‘Tortured’ Indonesian maid welcomes arrest

An Indonesian maid has welcomed the arrest of her former Hong Kong employer, who is accused of torturing her, saying she is willing to return to the city to testify in a case that sparked angry protests.

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The ex-employer, a Hong Kong mother-of-two, was arrested on Monday and charged two days later with assaulting Erwiana Sulistyaningsih and two other Indonesian maids, after thousands of domestic workers marched in the city to call for justice.

“I’m happy. I had hoped the employer would be arrested,” 23-year-old Sulistyaningsih told Hong Kong-based Cable Television in an interview broadcast on Thursday.

Law Wan-tung, 44, is accused of causing grievous bodily harm to Sulistyaningsih, who is now undergoing hospital treatment in her home country.

Law, who was arrested at Hong Kong airport while attempting to board a flight to Thailand, was also charged with common assault and four counts of criminal intimidation – charges related either to Sulistyaningsih or to her two previous Indonesian domestic helpers.

Prosecutors allege that Law turned household items such as a mop, a ruler and a clothes hanger into “weapons” against Sulistyaningsih.

“If I get better, I will go back to Hong Kong,” Sulistyaningsih told Cable TV from her hospital bed, adding she was unaware her former employer had allegedly abused two other maids.

The Hong Kong broadcaster said she would return to the city to testify in the case but her father has previously said he would not let his daughter return to work overseas.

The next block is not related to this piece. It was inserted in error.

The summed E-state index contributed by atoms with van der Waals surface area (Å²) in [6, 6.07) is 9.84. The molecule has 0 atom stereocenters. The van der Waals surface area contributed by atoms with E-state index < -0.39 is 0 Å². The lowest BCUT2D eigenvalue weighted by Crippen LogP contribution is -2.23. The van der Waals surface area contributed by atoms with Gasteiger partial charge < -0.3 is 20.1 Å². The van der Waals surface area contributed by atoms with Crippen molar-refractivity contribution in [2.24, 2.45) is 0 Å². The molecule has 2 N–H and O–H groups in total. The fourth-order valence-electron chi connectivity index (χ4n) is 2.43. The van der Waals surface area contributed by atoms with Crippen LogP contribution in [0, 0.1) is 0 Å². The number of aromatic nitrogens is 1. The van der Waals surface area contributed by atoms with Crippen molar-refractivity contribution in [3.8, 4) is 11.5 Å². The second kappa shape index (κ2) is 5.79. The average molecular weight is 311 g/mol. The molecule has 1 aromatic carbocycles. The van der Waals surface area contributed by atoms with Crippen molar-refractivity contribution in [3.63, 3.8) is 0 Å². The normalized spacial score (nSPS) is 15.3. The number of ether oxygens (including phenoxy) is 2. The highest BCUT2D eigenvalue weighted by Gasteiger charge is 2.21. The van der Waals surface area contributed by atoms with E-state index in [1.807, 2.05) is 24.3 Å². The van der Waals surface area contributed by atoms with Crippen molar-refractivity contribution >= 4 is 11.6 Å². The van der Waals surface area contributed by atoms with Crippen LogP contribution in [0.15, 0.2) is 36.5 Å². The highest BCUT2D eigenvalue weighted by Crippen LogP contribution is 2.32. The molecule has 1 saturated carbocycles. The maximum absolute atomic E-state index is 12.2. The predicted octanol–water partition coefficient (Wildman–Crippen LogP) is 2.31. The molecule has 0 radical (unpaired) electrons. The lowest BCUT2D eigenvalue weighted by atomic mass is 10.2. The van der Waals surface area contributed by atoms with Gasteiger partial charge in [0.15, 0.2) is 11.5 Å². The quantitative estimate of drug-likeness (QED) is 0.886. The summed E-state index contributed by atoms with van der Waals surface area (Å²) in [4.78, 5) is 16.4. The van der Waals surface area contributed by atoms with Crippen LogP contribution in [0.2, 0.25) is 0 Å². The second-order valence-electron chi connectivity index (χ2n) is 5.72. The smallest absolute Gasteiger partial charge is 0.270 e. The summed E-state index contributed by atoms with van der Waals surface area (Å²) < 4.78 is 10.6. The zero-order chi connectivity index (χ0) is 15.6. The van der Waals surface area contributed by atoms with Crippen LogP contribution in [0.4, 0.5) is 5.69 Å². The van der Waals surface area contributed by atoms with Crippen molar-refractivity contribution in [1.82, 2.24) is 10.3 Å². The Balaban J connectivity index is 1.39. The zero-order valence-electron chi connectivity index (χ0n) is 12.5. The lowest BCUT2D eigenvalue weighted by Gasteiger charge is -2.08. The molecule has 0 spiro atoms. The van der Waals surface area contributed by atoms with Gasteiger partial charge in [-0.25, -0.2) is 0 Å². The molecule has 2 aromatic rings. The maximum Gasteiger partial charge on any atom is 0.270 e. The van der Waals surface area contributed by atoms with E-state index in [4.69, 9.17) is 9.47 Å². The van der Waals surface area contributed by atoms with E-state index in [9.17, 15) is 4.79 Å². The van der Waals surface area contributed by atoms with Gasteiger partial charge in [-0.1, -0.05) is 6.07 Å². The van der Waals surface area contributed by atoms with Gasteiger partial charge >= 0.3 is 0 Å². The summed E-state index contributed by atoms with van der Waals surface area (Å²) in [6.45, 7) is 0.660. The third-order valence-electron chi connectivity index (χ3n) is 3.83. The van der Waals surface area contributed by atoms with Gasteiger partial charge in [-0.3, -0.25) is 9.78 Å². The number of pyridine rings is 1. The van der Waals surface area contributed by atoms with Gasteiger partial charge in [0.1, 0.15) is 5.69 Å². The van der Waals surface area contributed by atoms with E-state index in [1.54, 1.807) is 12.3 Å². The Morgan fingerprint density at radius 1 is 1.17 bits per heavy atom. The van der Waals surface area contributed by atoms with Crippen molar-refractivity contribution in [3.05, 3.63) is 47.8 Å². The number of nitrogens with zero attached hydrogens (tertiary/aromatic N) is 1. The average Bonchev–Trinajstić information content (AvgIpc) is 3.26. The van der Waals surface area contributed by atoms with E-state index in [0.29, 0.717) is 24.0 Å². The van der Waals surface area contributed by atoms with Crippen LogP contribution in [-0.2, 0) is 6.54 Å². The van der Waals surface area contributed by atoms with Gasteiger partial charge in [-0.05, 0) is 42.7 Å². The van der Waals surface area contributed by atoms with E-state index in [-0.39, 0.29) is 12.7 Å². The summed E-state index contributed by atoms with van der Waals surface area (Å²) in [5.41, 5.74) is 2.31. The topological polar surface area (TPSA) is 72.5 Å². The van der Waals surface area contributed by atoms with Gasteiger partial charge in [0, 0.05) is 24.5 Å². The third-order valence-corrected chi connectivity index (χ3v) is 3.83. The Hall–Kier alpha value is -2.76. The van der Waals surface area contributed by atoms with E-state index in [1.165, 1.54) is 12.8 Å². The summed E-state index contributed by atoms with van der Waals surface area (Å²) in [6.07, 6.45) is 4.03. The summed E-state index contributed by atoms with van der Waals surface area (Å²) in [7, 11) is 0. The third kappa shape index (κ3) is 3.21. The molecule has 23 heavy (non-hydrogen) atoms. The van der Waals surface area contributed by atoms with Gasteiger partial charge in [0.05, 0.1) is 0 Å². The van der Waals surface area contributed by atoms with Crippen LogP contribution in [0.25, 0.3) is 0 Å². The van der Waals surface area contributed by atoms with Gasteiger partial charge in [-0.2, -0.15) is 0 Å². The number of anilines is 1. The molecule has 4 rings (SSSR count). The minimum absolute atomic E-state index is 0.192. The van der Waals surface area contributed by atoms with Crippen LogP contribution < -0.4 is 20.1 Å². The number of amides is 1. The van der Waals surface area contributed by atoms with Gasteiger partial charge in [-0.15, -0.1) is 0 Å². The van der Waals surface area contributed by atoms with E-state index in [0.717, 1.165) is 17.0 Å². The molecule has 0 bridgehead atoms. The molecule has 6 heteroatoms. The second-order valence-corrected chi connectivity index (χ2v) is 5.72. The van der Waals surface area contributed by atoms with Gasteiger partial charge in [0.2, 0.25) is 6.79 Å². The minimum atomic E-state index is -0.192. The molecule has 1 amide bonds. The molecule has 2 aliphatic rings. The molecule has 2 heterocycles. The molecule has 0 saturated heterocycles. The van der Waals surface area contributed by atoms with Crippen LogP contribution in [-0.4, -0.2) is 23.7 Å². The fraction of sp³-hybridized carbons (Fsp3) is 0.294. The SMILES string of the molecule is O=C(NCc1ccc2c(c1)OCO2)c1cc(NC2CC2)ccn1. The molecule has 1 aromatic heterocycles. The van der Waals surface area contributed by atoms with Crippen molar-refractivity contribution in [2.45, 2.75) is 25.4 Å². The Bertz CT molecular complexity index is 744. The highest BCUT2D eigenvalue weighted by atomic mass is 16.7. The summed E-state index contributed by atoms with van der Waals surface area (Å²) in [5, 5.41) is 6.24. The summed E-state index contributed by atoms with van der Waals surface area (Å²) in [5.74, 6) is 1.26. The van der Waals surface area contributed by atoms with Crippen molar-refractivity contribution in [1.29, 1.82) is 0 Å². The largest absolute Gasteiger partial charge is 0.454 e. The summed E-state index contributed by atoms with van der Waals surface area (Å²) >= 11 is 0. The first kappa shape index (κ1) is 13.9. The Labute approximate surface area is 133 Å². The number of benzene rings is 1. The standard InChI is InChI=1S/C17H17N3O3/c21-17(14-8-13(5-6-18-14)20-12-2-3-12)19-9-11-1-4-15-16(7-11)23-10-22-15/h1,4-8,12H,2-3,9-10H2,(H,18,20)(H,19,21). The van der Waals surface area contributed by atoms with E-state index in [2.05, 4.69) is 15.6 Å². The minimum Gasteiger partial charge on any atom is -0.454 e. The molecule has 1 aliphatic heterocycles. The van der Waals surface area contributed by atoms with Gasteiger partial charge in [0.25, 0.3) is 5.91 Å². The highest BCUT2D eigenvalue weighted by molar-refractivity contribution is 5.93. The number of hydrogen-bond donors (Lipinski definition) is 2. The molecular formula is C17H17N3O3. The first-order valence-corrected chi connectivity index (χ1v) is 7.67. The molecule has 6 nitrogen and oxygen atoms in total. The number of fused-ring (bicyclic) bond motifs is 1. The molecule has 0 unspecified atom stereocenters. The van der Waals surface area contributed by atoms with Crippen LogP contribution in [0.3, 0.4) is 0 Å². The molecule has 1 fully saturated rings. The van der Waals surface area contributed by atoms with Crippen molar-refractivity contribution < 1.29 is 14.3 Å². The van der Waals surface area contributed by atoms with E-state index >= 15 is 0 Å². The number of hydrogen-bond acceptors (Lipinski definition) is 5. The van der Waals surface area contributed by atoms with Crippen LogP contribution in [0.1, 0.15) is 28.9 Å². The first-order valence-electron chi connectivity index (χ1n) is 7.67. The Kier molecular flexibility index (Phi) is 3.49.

“Looking at how bad the conditions are working abroad, who would?” Rohmat Saputro said.

While Sulistyaningsih’s situation has improved and is now able to sit up, she remains bedridden and still suffers from headaches and dizziness, according to media reports.

One of her doctors in Indonesia said she was unable to walk following the mistreatment, which included having her head smashed repeatedly against a wall.

Amnesty International in November condemned the “slavery-like” conditions faced by thousands of Indonesian domestic helpers in Hong Kong and accused authorities of “inexcusable” inaction.

Elsewhere in Hong Kong, a domestic helper died on Thursday after falling from a residential building.

Police said the 28-year-old helper, whose name and nationality were not given, fell from a building in the Wong Tai Sin district onto a concrete canopy and was certified dead when officers arrived.

“It is understood that she fell off while cleaning windows in a flat,” a police statement said, adding the death was not being treated as suspicious.

Last August, an 18-month-old boy and an Indonesian domestic helper fell to their deaths from the 19th-floor flat where they lived.

Police said the helper was collecting clothes from a drying rack outside the window.

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